- Brassica juncea genotypes with low erucic acid in their seed oil were first discovered in Australia in 1980.
- Early maturing, high yielding Australian canola quality B. juncea lines have been developed and are currently being crossed with higher oleic acid sources. Commercial canola quality varieties are expected to be available in the next few years.
- A number of specialty B. juncea varieties for oil production, condiment production and soil biofumigation have also been developed in Australia.
A search for profitable alternatives to cereal crops led to the agronomic testing of accessions of Brassica juncea (Indian, oriental or brown mustard) in southern Australia at several localities in the 1970s and 1980s. B. juncea had a number of potential advantages over B. napus, including enhanced seedling vigour, blackleg resistance and shatter resistance, plus higher tolerance to drought and high temperature stresses. B. juncea accessions were obtained from all mustard-producing countries of the world, including both the China-Eastern European and India/Pakistan geographic groups. The former group is characterised by brown or yellow seeds containing predominantly propenyl (allyl) glucosinolate. The plants require long days for flowering and are resistant to leaf blight caused by Pseudomonas syringae pv. maculicola (Figure 10). The India/Pakistan group has brown seeds containing mostly propenyl and butenyl glucosinolates, and plants which are daylength neutral and susceptible to leaf blight.
Figure 10. Leaf blight caused by Pseudomonas syringae pv. maculicola
Breeding programs for the development of canola quality Brassica juncea commenced in Canberra (Oram, Kirk), Victoria (Salisbury) and Western Australia (Roy) in the late 1970s and early 1980s, targeted especially at low rainfall environments. The Western Australian program was closed in 1989 and the Canberra program has also recently been concluded, with advanced breeding material being incorporated into the Victorian program (Burton), as part of the National Brassica Improvement Program. In conjunction with the breeding program, agronomic work by Castleman has provided essential information for the successful production of mustard in low rainfall environments.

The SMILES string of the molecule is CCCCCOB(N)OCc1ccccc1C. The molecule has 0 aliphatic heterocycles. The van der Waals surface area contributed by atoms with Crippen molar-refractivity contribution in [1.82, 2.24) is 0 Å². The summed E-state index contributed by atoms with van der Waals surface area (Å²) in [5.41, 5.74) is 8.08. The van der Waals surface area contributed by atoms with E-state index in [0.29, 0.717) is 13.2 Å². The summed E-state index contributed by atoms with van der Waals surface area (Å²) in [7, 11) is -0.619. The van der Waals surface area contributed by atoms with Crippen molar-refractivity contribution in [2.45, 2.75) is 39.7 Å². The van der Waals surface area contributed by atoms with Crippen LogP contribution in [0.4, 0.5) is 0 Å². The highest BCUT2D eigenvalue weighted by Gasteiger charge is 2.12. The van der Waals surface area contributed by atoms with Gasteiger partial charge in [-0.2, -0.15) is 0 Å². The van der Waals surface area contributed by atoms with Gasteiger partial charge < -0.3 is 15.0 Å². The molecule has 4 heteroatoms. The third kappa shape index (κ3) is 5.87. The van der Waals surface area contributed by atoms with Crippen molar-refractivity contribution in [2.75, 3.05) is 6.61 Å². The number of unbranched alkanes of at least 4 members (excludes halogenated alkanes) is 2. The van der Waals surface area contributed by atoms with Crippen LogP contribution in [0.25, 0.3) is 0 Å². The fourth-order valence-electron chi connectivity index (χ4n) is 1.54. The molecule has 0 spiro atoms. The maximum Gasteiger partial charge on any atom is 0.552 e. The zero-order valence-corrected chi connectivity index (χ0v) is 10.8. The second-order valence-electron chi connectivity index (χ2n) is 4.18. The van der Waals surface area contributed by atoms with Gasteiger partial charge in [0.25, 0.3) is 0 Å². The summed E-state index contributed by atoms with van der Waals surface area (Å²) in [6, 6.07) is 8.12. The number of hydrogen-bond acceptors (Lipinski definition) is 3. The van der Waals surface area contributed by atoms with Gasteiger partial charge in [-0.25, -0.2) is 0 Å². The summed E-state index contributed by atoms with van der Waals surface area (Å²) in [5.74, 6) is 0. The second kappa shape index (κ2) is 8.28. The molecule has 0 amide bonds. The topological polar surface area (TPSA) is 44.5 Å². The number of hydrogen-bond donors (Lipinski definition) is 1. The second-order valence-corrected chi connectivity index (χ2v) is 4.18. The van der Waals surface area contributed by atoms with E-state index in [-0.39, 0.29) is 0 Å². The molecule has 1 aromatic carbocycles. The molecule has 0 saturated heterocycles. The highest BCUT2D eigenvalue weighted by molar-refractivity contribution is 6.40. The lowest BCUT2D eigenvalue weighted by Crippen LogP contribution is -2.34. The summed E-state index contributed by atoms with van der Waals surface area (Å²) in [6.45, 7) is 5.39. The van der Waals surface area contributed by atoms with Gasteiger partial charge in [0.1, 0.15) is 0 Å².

Low erucic acid
Kirk and Oram found low erucic acid B. juncea in a mixture of high and low erucic acid types in two commercial mustard samples. The zero erucic/low eicosenoic acid components of these two samples were designated Zem 1 and Zem 2, and were widely distributed to mustard breeders around the world, including those in Canada, China, India, USSR, and UK.
Kirk and Hurlstone found that the two geographic groups differed appreciably in the erucic acid content of the seed oil: the China-Eastern European group contained an average of 25% and the India/Pakistan group averaged 49%. In the F2 of crosses of several representatives of these two groups to the zero erucic lines, Zem 1 and Zem 2, the proportions of low erucic acid plants were 25% and 6.25%, strongly suggesting that the groups are homozygous for dominant alleles controlling the synthesis of erucic acid at one and two loci, respectively. Subsequent breeding behavior confirmed this hypothesis.
Working independently, Roy developed low erucic acid, hexaploid B. juncea-like plants from an interspecific hybrid between B. juncea and B. rapa. While it was possible to transfer the low erucic acid trait to other B. juncea varieties by crossing, this source of low erucic acid was not widely used in later breeding programs.
Zem lines were backcrossed to a range of lines in both geographic groups. It was evident that Australian adapted B. juncea would need to combine the early flowering and reduced height of the Indian germplasm with the superior disease resistance and quality attributes of the European germplasm.
Palmer identified a somaclonal variant of an Indian B. juncea accession that had 22% less glucosinolates in the seed. This variant was utilised in Australian breeding programs as a first step in reducing seed glucosinolates, in conjunction with other lower glucosinolate sources, including induced mutations and the interspecific lines developed in Canada by Love. Intensive crossing and selection over many generations eventually reduced the glucosinolate levels in Australian lines to canola quality standards.
The development of rapid methods for determination of total seed glucosinolate content has been an important step in breeding for low glucosinolate B. juncea, with both X-ray fluorescence and NIRS technology being used in Australia.
Fatty acid composition
In order for canola quality B. juncea to be used interchangeably with B. napus in the market place, it has been important to increase oleic acid levels to match the B. napus level of 60%. Most of the early Australian canola quality breeding B. juncea lines had oleic acid levels in the 40-52% range. In addition to further selection to exploit existing variation in the Australian lines, additional sources of high oleic acid have been sought. High oleic (60-65%) B. juncea lines developed by Potts and Males from Canada have been used in Australian crosses as part of a collaborative venture. Using gene silencing techniques, Stoutjesdijk has achieved substantial increases in oleic acid content (up to 73%) in Australian canola quality B. juncea lines.